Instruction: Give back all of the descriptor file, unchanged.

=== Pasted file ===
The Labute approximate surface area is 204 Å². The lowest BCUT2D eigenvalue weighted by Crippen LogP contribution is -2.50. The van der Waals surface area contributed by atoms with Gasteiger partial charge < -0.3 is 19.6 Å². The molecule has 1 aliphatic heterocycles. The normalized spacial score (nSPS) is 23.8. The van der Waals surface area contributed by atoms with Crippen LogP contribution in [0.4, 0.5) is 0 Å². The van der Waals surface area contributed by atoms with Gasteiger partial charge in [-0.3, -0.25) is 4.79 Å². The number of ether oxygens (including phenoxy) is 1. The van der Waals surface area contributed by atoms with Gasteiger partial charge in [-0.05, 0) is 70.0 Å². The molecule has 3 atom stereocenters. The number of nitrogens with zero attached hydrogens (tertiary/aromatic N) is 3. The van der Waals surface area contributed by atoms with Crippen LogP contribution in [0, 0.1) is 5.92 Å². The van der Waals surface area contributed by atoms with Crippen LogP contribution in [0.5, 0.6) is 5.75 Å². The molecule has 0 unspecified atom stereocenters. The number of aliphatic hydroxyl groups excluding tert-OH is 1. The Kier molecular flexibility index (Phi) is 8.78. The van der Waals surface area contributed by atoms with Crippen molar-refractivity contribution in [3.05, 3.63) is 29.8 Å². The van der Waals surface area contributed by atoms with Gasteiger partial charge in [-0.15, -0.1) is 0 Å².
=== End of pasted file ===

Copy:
The Labute approximate surface area is 204 Å². The lowest BCUT2D eigenvalue weighted by Crippen LogP contribution is -2.50. The van der Waals surface area contributed by atoms with Gasteiger partial charge < -0.3 is 19.6 Å². The molecule has 1 aliphatic heterocycles. The normalized spacial score (nSPS) is 23.8. The van der Waals surface area contributed by atoms with Crippen LogP contribution in [0.4, 0.5) is 0 Å². The van der Waals surface area contributed by atoms with Gasteiger partial charge in [-0.3, -0.25) is 4.79 Å². The number of ether oxygens (including phenoxy) is 1. The van der Waals surface area contributed by atoms with Gasteiger partial charge in [-0.05, 0) is 70.0 Å². The molecule has 3 atom stereocenters. The number of nitrogens with zero attached hydrogens (tertiary/aromatic N) is 3. The van der Waals surface area contributed by atoms with Crippen LogP contribution in [0, 0.1) is 5.92 Å². The van der Waals surface area contributed by atoms with Crippen LogP contribution in [0.5, 0.6) is 5.75 Å². The molecule has 0 unspecified atom stereocenters. The number of aliphatic hydroxyl groups excluding tert-OH is 1. The Kier molecular flexibility index (Phi) is 8.78. The van der Waals surface area contributed by atoms with Crippen molar-refractivity contribution in [3.05, 3.63) is 29.8 Å². The van der Waals surface area contributed by atoms with Gasteiger partial charge in [-0.15, -0.1) is 0 Å².